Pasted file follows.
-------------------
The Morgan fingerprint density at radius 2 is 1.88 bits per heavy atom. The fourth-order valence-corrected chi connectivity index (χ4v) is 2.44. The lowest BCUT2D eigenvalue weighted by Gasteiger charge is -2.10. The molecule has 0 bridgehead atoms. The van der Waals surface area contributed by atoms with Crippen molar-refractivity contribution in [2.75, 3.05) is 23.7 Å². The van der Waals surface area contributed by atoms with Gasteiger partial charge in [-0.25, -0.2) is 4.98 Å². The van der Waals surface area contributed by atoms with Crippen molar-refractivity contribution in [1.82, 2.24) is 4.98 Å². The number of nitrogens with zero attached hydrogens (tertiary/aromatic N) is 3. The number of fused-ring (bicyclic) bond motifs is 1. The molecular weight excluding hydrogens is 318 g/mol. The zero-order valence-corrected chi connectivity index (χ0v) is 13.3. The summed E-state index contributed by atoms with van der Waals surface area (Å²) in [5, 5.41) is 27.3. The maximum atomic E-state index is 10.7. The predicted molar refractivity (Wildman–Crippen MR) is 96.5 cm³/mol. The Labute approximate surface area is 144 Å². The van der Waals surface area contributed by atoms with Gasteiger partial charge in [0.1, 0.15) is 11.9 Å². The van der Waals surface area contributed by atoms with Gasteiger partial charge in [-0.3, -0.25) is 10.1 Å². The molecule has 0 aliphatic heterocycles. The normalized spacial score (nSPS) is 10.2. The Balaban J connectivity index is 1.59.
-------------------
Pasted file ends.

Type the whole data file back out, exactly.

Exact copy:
The Morgan fingerprint density at radius 2 is 1.88 bits per heavy atom. The fourth-order valence-corrected chi connectivity index (χ4v) is 2.44. The lowest BCUT2D eigenvalue weighted by Gasteiger charge is -2.10. The molecule has 0 bridgehead atoms. The van der Waals surface area contributed by atoms with Crippen molar-refractivity contribution in [2.75, 3.05) is 23.7 Å². The van der Waals surface area contributed by atoms with Gasteiger partial charge in [-0.25, -0.2) is 4.98 Å². The van der Waals surface area contributed by atoms with Crippen molar-refractivity contribution in [1.82, 2.24) is 4.98 Å². The number of nitrogens with zero attached hydrogens (tertiary/aromatic N) is 3. The number of fused-ring (bicyclic) bond motifs is 1. The molecular weight excluding hydrogens is 318 g/mol. The zero-order valence-corrected chi connectivity index (χ0v) is 13.3. The summed E-state index contributed by atoms with van der Waals surface area (Å²) in [5, 5.41) is 27.3. The maximum atomic E-state index is 10.7. The predicted molar refractivity (Wildman–Crippen MR) is 96.5 cm³/mol. The Labute approximate surface area is 144 Å². The van der Waals surface area contributed by atoms with Gasteiger partial charge in [0.1, 0.15) is 11.9 Å². The van der Waals surface area contributed by atoms with Gasteiger partial charge in [-0.3, -0.25) is 10.1 Å². The molecule has 0 aliphatic heterocycles. The normalized spacial score (nSPS) is 10.2. The Balaban J connectivity index is 1.59.